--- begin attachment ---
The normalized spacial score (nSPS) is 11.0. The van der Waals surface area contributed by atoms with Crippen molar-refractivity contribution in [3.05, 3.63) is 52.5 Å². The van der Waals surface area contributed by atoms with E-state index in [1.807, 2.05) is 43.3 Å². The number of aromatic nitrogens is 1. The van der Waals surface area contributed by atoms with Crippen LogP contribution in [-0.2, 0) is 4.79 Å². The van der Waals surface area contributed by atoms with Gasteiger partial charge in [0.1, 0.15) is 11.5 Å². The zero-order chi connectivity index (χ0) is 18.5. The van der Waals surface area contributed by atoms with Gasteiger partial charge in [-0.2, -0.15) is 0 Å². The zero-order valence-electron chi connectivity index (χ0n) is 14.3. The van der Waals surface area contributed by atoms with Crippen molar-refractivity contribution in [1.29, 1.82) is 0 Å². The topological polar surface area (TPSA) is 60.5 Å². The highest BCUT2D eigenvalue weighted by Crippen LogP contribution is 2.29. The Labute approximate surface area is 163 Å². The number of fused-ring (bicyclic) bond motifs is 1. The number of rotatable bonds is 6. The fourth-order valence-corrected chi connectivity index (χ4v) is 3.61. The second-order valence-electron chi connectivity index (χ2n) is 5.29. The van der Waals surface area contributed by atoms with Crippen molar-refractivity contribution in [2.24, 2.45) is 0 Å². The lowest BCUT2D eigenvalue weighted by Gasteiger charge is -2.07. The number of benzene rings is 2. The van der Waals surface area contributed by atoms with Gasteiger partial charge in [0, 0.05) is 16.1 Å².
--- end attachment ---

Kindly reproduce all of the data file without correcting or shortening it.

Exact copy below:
The normalized spacial score (nSPS) is 11.0. The van der Waals surface area contributed by atoms with Crippen molar-refractivity contribution in [3.05, 3.63) is 52.5 Å². The van der Waals surface area contributed by atoms with E-state index in [1.807, 2.05) is 43.3 Å². The number of aromatic nitrogens is 1. The van der Waals surface area contributed by atoms with Crippen LogP contribution in [-0.2, 0) is 4.79 Å². The van der Waals surface area contributed by atoms with Gasteiger partial charge in [0.1, 0.15) is 11.5 Å². The zero-order chi connectivity index (χ0) is 18.5. The van der Waals surface area contributed by atoms with Gasteiger partial charge in [-0.2, -0.15) is 0 Å². The zero-order valence-electron chi connectivity index (χ0n) is 14.3. The van der Waals surface area contributed by atoms with Crippen molar-refractivity contribution in [1.29, 1.82) is 0 Å². The topological polar surface area (TPSA) is 60.5 Å². The highest BCUT2D eigenvalue weighted by Crippen LogP contribution is 2.29. The Labute approximate surface area is 163 Å². The number of fused-ring (bicyclic) bond motifs is 1. The number of rotatable bonds is 6. The fourth-order valence-corrected chi connectivity index (χ4v) is 3.61. The second-order valence-electron chi connectivity index (χ2n) is 5.29. The van der Waals surface area contributed by atoms with Crippen molar-refractivity contribution in [2.24, 2.45) is 0 Å². The lowest BCUT2D eigenvalue weighted by Gasteiger charge is -2.07. The number of benzene rings is 2. The van der Waals surface area contributed by atoms with Gasteiger partial charge in [0, 0.05) is 16.1 Å².